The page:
Higher temperatures causes more sugar to accumulate in the grapes. More sugar results in higher alcohol. This isn’t always a good thing. Some producers don’t want the higher alchohol as it unbalances the wine. Decisions need to be to pick early with underripe characters and lesser alcohol. This is changing the way wines are tasting and is a big concern in areas such as Bordeaux and Burgundy, the two highest value regions in France.
Heat changes and drought have resulted in areas of Spain and Southern France loss of grapes and growing ability. The Languedoc region had a 46°C heat wave in 2019, a record temperature. This resulted in 50% loss of overall yield in 24 hours. Situations like this are becoming more common and we are going to loose more wines. This means wine is going to be more expensive!
This is a very brief outline on a whole world of issues. The climate matter in regard to wine gets very complicated and goes into deep detail. If you are considering what you can do to help, keep in mind the following points when you purchase…
When going to buy wine, look at the price and type of wine it is. Is it a cheap wine? Under £5? Consider why. Cheap inexpensive wines from ‘New World’ territories such as Australia and California cause issues of their own. Wines are made using mass irrigation. They are watered extensively to plump up the grapes and get more juice. In areas where water is a precious resource and drought is a big concern...shouldn't it be shared?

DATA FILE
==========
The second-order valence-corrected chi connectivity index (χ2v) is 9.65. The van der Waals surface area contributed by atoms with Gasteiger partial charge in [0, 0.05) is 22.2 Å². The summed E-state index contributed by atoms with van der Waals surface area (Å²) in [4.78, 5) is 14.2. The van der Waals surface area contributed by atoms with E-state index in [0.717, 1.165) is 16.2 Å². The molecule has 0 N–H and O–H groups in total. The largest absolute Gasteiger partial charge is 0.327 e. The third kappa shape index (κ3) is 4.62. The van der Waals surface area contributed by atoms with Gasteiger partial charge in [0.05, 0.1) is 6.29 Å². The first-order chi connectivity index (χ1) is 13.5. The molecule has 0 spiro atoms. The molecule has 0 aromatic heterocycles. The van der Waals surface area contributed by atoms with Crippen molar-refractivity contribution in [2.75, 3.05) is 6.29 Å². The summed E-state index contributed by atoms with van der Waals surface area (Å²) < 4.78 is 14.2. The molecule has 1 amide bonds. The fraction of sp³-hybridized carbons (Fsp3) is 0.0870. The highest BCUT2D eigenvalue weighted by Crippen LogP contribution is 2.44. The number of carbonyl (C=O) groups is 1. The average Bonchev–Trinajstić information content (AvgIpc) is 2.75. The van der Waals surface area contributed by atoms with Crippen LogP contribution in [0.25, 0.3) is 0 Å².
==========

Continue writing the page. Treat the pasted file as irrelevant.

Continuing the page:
Also consider why they are able to grow so much? The use of fertilisers and pesticides help protect the grapes from disease. These are needed in certain climate where damp environments cause fungal disease and other issues. However, everything in moderation. Mass produced sites which use lots of spraying can contaminate the natural water soures and soils again hindering biodiversity and the environmental make up of the land. Try to consider this when purchasing.
A bottle of wine is costed through considering tax, labour required and cost of production. If a wine is £5, how much of this cost is actually the wine content and not the added business figures?
Little changes to purchasing habits such as buying wines with ‘Green Sustainable Credentials’ can really help. This means buying wines with minimal intervention such as organic, natural or biodynamic wines. Each of these are slightly different but the overall idea is purchasing a wine where the vineyard land is left to grow naturally with little help. Winemakers will intervene when needed but will work to increase biodiversity and produce a wine as natural as possible with little use of fertilisers and pesticides.
The Sea Change range is a sustainable wine. This is an organic, environmentally focussed wine. This brand have a specific focus on protecting sealife and keeping plastic from the oceans. Every element of this wine has been sustainably sourced from the glass, cork and contents. The animal on each of the ranges bottles portray which protection charity will get the funds. The wines have been picked up by Sir David Attenborough and the charity has since seen mass consumer awareness.
This Provence rosé is beautifully light and easy. It is deemed the more luxurious of the range and is made by an award winning producer, Chateau Pigoudet. I picked up this bottle for £13. With subtle berry notes, strawberry, zesty grapefruit, white peach and tropical notes, the brand refer to this one as the “Jewel of the Ocean” perfect for any sunny Spring day… or Summer now that I’ve got my life back in order!